It’s important that disabled candidates have the same opportunities to shine in the recruitment process as everyone else. Most won’t need any particular adjustments, but they should have the opportunity to ask, without feeling it will disadvantage them in any way. It’s about removing barriers that may prevent them from performing at their best. Most candidates will know what’s helpful. Here are some actions you could consider:
Alternatives to interviews:
Sometimes it’s better to test someone’s skills rather than interview them. If so, be clear on what the test involves and ensure they have access to any adjustments they might need (e.g. accessible information, extra time, assistive technology).
Before an interview
Let the candidate know in advance:
- How many people will be on the panel, their names and job titles
- How long the interview will last
- If they can take notes in with them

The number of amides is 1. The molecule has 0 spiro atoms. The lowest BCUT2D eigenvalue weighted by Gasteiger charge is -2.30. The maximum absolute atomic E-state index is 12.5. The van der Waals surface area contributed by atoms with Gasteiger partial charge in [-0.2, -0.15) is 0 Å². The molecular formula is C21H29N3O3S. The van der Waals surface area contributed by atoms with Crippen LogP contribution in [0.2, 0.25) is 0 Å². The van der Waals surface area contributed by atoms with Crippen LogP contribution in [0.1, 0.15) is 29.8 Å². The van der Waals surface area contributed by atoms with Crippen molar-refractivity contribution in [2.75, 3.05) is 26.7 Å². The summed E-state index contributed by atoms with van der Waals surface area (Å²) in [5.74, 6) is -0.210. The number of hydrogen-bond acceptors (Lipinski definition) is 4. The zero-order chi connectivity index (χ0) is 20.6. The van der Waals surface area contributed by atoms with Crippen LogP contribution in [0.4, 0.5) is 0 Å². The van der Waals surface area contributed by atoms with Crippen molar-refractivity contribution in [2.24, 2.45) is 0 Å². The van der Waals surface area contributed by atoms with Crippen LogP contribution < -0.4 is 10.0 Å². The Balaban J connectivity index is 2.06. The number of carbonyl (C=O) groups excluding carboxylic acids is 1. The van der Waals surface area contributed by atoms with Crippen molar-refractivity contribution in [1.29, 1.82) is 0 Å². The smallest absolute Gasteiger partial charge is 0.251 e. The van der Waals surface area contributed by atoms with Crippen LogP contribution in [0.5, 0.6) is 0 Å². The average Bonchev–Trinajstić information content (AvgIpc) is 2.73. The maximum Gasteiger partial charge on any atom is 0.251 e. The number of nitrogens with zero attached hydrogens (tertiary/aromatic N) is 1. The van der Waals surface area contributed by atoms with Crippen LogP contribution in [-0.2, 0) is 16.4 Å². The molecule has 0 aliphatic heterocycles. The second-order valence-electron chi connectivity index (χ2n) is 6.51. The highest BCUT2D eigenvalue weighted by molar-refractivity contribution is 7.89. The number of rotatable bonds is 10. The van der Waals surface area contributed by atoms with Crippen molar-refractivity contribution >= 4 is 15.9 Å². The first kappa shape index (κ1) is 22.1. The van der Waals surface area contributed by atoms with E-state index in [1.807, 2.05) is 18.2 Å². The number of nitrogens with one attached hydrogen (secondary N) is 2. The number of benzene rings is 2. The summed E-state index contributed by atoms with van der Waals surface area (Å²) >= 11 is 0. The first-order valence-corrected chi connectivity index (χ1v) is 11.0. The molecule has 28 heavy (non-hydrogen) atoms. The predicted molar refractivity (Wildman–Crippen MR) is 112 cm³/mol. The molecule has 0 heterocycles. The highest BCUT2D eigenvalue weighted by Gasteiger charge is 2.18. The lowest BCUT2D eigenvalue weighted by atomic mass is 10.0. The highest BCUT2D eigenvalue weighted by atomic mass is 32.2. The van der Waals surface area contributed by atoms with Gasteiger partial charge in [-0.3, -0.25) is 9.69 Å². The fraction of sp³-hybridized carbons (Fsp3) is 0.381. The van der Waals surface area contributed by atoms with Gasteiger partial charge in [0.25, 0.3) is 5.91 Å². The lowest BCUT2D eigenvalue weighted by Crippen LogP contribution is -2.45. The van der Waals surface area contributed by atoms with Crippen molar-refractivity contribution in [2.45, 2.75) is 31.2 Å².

- If they can take someone with them
- The questions you will ask (in some circumstances)
- Clear directions to the venue, available parking etc
Ask if they need anything (e.g. more time to process the questions, a British Sign Language interpreter) and provide it (Access to Work will help with the latter).
If possible, find a room that is:
- Accessible for wheelchairs
- Quiet and free from distractions
- Well-lit, but with no flickering lights
- Not intimidating
Lay the room out so the interviewers don’t have their backs to a bright window (makes it difficult for lip-readers).
- Only ask questions which are relevant to the role
- Give the candidate time to answer
- Ignore irrelevant aspects (what the candidate was wearing, whether they maintained eye contact, whether you ‘liked’ them). Evaluate the candidate only on their ability to do the job in question